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SmokeGunner

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  1. Apologies for being picky about grammar but your title should be "... how they affect ranged combat"
  2. I was reading today about a physics theory known as the "holographic universe" theory, and immediately I could see parallels between this theory and the "Force" of the Star Wars movies. In a nutshell, the holographic universe theory says that the universe we see around us is just a projection of some other reality in another dimension, where the matter of the universe is more interconnected. Here's a description of its implications... "In addition to its phantom like nature, such a universe would possess other rather startling features. If the apparent separateness of subatomic particles is illusory, it means that at a deeper level of reality all things in the universe are infinitely interconnected. The electrons in a carbon atom in the human brain are connected to the subatomic particles that comprise every salmon that swims, every heart that beats, and every star that shimmers in the sky. Everything interpenetrates everything, and although human nature may seek to categorize and pigeonhole and subdivide the various phenomena of the universe, all apportionments are of necessity artificial and all of nature is ultimately a seamless web." That is pretty much a description of "The Force" from Star Wars.
  3. Well, I will reserve judgement for now until I've had a chance to see how the game plays in such situations. If the target can somehow interrupt the attacker's turn to return fire (ignoring line of sight) this would address the problem somewhat. In addition the lack of reciprocity may force players to use flanking tactics, which could make for a more interesting game. I just have this vision in my head of a stormtrooper behind a wall at the end of a long corridor giving my heroes the bird as he rains fire down on them knowing their only option is to charge into melee.
  4. The Line of Sight mechanic concerns me slightly, in that it would appear that it is not "reciprocal", meaning there will be situations in which a player will be able to say "I can see you but you can't see me". Is this a correct interpretation of the rules? If the answer to the above is "yes", then I think this is illogical. If Han is firing around some blocking terrain at a Stormtrooper then logically the Stormtrooper should be able to shoot back, although I would expect the Stormtrooper to have penalties to hit. [EDIT] This is confirmed by the online "Rules Reference Guide"... "It is possible for a figure to have line of sight to another figure that does not have line of sight back to itself. This most often happens when a figure is behind a wall or figure. Thematically, this represents a figure leaning out of cover to make an attack and then ducking back behind cover." Even so, I would think that the target of the attack would have a split second to return fire before the attacker ducks back behind cover. Maybe one could house rule that if the target of the attack activates immediately after being attacked, they can return fire with some sort of "partial cover" penalty. [EDIT 2] There are a few other ways you could handle this in a house rule. One would be to allow shots against targets you can only trace a single unblocked imaginary line to at a penalty of adding something to the range to make the shot less accurate. Another would be to trace line of sight from the centres of spaces instead of the corners but allow shooters behind cover to place a "shooting around cover" marker in any adjacent space and trace line of sight from that space instead. Enemy figures would then be allowed to fire at this space at a penalty of adding something to the range to make the shot less accurate. A figure would remove this "shooting around cover" marker if it moved into a different space, and would be allowed to remove or reposition the marker when taking another shot.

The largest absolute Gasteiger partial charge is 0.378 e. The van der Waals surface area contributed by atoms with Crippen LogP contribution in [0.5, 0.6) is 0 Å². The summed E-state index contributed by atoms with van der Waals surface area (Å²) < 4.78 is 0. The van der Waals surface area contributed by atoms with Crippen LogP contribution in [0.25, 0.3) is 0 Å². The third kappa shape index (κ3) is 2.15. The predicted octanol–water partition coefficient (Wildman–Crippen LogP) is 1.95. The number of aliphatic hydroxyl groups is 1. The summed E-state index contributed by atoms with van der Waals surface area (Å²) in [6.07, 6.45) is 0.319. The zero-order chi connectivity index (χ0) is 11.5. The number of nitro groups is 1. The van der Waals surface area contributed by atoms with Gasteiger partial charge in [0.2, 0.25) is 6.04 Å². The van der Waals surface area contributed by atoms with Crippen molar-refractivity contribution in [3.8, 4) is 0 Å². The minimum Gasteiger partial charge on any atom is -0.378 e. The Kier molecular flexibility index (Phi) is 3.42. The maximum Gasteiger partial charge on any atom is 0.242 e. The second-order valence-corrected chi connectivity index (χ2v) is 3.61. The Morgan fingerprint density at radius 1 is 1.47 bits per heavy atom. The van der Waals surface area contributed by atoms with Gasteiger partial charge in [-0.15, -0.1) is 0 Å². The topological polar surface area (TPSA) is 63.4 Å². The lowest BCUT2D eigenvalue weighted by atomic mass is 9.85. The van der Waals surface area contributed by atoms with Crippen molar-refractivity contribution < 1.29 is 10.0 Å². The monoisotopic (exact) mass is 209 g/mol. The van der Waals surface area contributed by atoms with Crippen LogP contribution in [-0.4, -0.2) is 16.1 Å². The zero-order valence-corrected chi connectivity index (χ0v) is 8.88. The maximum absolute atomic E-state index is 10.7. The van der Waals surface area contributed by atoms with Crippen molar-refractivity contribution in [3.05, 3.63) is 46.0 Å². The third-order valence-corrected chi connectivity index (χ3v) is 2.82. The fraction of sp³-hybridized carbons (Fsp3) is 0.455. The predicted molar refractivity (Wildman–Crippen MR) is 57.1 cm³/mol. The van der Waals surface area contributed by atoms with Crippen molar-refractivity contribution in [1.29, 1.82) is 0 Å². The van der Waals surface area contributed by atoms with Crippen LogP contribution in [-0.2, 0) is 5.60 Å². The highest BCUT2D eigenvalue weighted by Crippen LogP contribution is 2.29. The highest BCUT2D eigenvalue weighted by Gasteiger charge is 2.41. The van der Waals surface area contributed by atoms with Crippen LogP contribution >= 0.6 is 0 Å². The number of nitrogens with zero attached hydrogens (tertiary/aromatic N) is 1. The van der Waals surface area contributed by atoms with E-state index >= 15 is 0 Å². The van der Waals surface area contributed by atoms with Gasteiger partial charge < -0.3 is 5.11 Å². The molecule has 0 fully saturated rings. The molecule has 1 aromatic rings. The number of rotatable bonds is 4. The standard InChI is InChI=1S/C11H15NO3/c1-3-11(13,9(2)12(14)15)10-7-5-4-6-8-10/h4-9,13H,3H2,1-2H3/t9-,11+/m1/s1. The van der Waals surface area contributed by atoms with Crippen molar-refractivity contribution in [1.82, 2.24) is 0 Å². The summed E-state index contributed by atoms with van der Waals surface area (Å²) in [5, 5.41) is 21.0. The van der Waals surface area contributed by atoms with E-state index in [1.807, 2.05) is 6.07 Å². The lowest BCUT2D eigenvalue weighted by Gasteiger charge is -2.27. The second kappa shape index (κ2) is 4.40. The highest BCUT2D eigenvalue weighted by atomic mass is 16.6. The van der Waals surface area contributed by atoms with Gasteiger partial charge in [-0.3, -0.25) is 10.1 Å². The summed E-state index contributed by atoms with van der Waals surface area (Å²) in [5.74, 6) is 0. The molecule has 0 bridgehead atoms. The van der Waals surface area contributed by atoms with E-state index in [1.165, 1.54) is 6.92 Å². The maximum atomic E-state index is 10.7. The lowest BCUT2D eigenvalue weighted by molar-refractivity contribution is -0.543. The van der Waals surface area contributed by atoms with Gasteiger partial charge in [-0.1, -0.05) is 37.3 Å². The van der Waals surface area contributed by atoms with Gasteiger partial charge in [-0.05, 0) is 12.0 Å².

5. From one of the GENCON videos it's pretty clear that FFG set out specifically to make a game that required an app rather than resorting to an app after trying other things. The FFG representative said they'd wanted to make a game that required an app to drive gameplay for a long time and XCOM is the result. I personally am all in favour of board game designers taking risks like this to try out new ways of playing board games. Years ago there were board games like "Nightmare" which came with a VHS video tape that you played on your TV as you played the game, and this is no different in that it's attempting to expand the boundaries of what we consider to be a board game. I hope the game is a success and leads to other innovative and potentially risky designs being tried.
  6. Any computer app starts life as a paper and pencil specification or flow chart. I therefore see no fundamental reason why the app could not be converted to charts and tables if there was a high demand for it. I also see no reason why the source code could not be made available for free so that if the app becomes unusable in the future someone could convert it to another OS. All this hate for the app seems way over the top. In my opinion it's a logical move for FFG to make considering the number of smart devices in circulation these days.